An official website of the United States Government 
Here's how you know

Official websites use .gov

.gov website belongs to an official government organization in the United States.

Secure .gov websites use HTTPS

A lock ( lock ) or https:// means you’ve safely connected to the .gov website. Share sensitive information only on official, secure websites.

Remarks by Secretary of Defense Lloyd J. Austin III at a Celebration of the 75th Anniversary of the Women's Armed Services Integration Act


Well, good morning. Let's hear it again for our outstanding Deputy Secretary. 


Kath, it truly is an honor to serve alongside you. We appreciate everything that you continue to do for this Department.

Shaye, I have to admit, I was surprised to see you wearing glasses. I don't feel so bad now.


See, there's this Superwoman rumor floating around. And I couldn't figure out if those were Clark Kent-type glasses.


And Admiral Joyner, if I took a vote right now, I think everybody in the room would say, "We don't want to hear the Secretary; we want to hear more war stories." 


Pretty good war stories. I couldn't figure out whether or not the person that you were trying to protect—the people that you were trying to protect—were me and the Chairman, because we did get blown up one night, but I think the times don't match. That's quite a story.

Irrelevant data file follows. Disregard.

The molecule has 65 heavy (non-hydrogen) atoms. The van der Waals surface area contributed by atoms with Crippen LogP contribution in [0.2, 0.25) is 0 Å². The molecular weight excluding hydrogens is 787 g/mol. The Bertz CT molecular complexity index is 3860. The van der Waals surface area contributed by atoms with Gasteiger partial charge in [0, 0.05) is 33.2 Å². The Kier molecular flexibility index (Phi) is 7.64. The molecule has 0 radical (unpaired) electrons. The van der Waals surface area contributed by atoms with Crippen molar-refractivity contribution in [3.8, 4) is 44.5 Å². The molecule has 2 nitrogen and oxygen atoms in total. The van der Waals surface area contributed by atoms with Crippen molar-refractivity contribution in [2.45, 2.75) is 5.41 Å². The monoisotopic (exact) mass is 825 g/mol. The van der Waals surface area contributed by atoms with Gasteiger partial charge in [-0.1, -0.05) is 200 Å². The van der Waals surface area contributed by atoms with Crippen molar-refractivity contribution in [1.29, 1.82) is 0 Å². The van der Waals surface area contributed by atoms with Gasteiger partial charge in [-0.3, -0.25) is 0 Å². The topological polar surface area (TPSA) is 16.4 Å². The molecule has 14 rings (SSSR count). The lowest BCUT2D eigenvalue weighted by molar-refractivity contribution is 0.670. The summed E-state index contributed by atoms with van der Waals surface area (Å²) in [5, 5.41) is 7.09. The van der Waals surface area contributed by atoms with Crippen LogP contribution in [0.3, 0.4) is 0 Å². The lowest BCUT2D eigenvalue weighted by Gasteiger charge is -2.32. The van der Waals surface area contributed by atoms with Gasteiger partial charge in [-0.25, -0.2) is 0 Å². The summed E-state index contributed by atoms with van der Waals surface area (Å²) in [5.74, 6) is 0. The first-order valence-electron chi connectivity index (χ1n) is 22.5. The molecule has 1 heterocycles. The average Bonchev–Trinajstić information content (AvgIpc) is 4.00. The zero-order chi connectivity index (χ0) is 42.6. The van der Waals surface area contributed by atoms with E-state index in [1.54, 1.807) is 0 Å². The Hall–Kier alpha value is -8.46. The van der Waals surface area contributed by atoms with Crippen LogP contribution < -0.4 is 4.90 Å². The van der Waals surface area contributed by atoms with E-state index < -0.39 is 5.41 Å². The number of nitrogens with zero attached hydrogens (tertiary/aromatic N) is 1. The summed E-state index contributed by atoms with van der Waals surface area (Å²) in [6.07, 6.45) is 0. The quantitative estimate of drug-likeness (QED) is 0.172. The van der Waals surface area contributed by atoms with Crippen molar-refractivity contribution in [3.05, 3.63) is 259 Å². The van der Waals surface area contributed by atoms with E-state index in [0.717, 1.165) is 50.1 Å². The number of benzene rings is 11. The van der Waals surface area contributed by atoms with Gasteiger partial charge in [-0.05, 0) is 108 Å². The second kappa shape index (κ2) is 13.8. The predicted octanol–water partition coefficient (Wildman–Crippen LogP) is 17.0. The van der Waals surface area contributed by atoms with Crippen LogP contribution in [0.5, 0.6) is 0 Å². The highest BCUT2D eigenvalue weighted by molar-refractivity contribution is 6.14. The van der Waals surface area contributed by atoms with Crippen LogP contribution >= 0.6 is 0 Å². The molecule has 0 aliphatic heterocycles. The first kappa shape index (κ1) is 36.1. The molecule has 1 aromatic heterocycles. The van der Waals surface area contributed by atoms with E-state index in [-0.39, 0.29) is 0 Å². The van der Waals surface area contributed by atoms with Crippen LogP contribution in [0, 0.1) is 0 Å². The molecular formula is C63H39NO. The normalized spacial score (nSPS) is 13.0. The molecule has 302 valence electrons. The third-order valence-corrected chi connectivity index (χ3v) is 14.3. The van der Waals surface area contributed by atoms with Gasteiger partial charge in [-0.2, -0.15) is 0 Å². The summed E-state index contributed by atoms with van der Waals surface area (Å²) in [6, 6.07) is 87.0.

And thanks to all of you for being who you are, and for what you do for our military. 

Let me also thank Congresswoman Mace for being here, and also senior leaders at the Department of Defense who have joined us today.

And again, a solid word of thanks to Major Haver and Vice Admiral Joyner for what they have done to blaze new trails for women service members. 

And so today, we celebrate 75 years since President Truman signed the Women's Armed Services Integration Act.

Of course, as Mike said earlier, women have always stepped up to defend our country.  

In our Revolutionary War, women operated behind enemy lines as spies. 

In the Civil War, some 3,000 women served as nurses for the Union Army.  

During World War I, women were translators and accountants, and they operated switchboards.

And by World War II, women were driving trucks and rigging parachutes.

And they were serving in the Marine Corps, like Norma Rambow, whom you just met.

Women began cracking code as cryptographers, like Marion Marques, whom you also met earlier. 

And they paved the way for more women who are joining us today, like Corrine Robinson, who served in the Navy, and for Hilary Rosado, who also served as an imagery analyst for the Army.

Let's thank all of these great Americans for their service once again.


And I have it on good accord that you are going to reach the ripe age of—the young age of—100 in September, Ms. Rambow. Do I have that correct?

[Laughter and applause]

God bless you.

Now, after World War II, our top military leaders finally endorsed making American women full and permanent members of the Armed Forces. 

But getting that through Congress wasn't easy. At one hearing, the Chairman of the House Armed Services Committee questioned why women should serve in our military on the same basis as men.